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I’m not a particularly athletic individual, and that undoubtedly has to do with the fact that I spent an inordinate amount of time as a youngster either reading or watching television. One common element of the latter was that television stations programmed huge blocks of children’s shows, so there was no reason to change the channel in the afternoon when you came home from school or on the weekends. That would mean that watching these television blocks became routine, so that you would be able to memorize certain aspects of the programs, like the theme songs and, in my case, the production logos at the end credits.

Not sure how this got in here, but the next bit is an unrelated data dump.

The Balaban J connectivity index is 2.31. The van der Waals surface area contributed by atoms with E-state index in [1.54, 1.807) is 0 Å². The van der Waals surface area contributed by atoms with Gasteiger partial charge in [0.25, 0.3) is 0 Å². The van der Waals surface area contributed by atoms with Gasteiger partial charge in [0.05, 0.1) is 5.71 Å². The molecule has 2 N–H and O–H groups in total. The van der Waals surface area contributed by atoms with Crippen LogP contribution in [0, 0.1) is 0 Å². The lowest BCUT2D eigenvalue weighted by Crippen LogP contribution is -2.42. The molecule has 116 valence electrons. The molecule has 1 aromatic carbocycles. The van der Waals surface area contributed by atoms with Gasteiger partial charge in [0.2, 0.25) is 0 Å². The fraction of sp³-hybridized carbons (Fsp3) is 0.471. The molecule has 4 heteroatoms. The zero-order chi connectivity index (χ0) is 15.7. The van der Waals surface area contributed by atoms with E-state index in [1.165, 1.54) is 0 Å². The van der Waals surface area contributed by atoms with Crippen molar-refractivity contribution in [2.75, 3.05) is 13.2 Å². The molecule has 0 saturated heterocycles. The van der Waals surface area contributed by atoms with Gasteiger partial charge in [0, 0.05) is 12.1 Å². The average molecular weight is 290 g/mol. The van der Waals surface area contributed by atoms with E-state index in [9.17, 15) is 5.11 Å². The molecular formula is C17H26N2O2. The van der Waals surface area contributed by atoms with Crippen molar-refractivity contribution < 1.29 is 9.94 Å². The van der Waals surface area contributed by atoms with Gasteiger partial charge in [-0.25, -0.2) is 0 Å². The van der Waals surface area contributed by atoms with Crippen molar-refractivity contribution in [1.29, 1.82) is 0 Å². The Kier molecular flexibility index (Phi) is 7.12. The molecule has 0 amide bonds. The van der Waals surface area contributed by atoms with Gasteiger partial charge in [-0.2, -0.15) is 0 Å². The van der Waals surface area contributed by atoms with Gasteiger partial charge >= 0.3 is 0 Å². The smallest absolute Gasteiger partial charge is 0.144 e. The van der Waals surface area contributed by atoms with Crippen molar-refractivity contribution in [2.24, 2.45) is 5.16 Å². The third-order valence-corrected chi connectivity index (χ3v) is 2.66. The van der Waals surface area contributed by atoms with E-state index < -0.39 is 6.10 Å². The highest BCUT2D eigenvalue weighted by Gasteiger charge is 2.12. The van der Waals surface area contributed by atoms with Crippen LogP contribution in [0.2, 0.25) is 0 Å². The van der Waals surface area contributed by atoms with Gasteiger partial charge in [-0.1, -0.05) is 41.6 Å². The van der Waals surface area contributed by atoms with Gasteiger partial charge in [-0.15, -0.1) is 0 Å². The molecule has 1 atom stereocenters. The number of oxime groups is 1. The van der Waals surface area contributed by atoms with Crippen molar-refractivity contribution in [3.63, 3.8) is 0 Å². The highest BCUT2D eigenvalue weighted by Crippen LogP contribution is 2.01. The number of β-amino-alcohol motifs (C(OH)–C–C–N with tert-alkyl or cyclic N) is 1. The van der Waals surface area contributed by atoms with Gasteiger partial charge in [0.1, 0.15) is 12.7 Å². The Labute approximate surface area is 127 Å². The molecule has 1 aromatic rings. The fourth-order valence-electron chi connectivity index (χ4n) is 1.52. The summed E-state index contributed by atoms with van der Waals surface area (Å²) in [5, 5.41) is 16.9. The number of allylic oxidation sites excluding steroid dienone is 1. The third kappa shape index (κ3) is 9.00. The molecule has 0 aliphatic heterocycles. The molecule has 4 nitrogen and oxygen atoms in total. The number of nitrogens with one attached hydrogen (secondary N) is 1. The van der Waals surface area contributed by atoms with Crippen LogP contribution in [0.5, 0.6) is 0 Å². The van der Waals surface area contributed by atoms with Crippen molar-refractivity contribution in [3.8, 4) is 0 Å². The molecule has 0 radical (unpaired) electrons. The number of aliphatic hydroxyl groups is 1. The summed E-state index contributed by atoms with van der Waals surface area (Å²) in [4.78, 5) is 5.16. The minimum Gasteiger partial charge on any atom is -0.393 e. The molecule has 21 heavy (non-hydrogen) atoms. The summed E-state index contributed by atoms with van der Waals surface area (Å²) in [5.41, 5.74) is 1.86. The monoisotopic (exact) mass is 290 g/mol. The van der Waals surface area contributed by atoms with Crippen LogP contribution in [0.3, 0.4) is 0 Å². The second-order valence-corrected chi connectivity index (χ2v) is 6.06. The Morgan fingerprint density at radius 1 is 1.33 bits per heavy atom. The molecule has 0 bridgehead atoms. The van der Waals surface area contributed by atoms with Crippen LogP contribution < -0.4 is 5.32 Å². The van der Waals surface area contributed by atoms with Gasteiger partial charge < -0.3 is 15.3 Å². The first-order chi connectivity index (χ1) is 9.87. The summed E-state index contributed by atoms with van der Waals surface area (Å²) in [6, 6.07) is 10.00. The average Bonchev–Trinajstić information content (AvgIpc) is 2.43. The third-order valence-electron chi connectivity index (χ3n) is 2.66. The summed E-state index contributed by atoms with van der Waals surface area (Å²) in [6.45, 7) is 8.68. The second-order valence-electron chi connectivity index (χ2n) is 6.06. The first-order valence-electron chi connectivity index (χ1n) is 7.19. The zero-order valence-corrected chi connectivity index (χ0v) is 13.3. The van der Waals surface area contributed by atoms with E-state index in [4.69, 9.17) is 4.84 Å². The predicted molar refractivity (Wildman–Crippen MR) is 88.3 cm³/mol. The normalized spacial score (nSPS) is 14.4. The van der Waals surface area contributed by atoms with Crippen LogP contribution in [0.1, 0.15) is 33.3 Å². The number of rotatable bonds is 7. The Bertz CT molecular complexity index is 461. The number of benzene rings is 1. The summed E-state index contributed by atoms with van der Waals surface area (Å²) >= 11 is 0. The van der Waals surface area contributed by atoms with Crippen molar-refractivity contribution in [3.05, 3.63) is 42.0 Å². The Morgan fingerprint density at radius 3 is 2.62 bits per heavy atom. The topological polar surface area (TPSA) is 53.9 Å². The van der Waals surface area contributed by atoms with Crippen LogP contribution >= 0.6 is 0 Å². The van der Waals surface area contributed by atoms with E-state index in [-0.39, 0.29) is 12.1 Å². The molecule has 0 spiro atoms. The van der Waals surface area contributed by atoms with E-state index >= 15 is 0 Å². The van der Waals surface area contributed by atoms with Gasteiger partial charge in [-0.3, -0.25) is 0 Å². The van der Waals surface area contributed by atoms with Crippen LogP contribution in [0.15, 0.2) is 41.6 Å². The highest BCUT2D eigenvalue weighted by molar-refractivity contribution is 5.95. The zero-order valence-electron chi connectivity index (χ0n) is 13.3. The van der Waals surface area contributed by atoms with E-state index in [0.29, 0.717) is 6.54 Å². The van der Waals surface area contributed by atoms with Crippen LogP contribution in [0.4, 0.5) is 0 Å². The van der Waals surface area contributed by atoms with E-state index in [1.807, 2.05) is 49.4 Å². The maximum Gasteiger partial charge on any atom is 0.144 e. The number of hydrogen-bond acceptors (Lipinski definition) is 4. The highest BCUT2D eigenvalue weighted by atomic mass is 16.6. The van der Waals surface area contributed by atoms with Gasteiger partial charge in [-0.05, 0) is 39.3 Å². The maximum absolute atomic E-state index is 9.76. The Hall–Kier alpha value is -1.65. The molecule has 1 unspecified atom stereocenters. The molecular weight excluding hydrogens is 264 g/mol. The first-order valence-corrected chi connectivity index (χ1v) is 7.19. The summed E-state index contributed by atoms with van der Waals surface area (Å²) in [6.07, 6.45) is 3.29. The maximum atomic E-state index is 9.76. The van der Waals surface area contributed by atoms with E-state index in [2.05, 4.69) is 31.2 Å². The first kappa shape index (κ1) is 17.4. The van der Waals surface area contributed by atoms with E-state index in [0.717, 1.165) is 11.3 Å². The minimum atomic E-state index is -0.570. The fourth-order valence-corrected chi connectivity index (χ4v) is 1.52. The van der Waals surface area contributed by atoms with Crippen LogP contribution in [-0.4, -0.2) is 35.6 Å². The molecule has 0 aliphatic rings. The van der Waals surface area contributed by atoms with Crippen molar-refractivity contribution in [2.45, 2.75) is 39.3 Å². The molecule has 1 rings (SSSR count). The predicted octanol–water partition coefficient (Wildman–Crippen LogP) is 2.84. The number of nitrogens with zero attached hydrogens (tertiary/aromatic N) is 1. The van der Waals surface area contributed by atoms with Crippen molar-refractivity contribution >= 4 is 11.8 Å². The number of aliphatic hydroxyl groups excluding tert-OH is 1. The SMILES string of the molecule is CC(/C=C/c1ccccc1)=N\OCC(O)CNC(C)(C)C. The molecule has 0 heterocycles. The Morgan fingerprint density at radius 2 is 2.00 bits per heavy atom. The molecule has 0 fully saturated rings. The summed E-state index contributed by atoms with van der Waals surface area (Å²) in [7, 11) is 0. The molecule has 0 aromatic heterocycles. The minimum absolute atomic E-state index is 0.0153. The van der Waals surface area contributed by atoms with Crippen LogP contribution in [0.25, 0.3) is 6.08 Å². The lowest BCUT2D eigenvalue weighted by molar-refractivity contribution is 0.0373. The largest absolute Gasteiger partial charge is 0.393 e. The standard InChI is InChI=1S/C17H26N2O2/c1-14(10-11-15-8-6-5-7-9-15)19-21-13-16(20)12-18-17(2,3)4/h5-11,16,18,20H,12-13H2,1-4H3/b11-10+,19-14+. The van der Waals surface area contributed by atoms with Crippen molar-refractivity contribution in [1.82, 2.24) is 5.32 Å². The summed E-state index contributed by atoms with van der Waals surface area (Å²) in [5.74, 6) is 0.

The history behind production logos should be written if it hasn’t already—an Amazon search doesn’t turn up much. At the end of each show, a sequence between five and ten seconds would take place where an animated graphic would show up on the screen, typically accompanied by a brief, melodic, synthesizer-based piece of music. Sometime in the 80s, the closing production logos ventured further into 3-D animation, the creepiest example perhaps being DIC Entertainment; or Diffusion, Information et Communication, a French production company. In that spot, the camera is inside of a little boy’s bedroom, squarely framing the scene of a boy asleep in his bed; the camera zooms out the window, where a giant flashing “DIC” logo looms in the sky. You know, just another giant metallic production logo waiting outside of a sleeping little boy’s bedroom—nothing unusual about that.

Check out two YouTube videos after the jump, featuring some of my favorite old TV production logo end credits.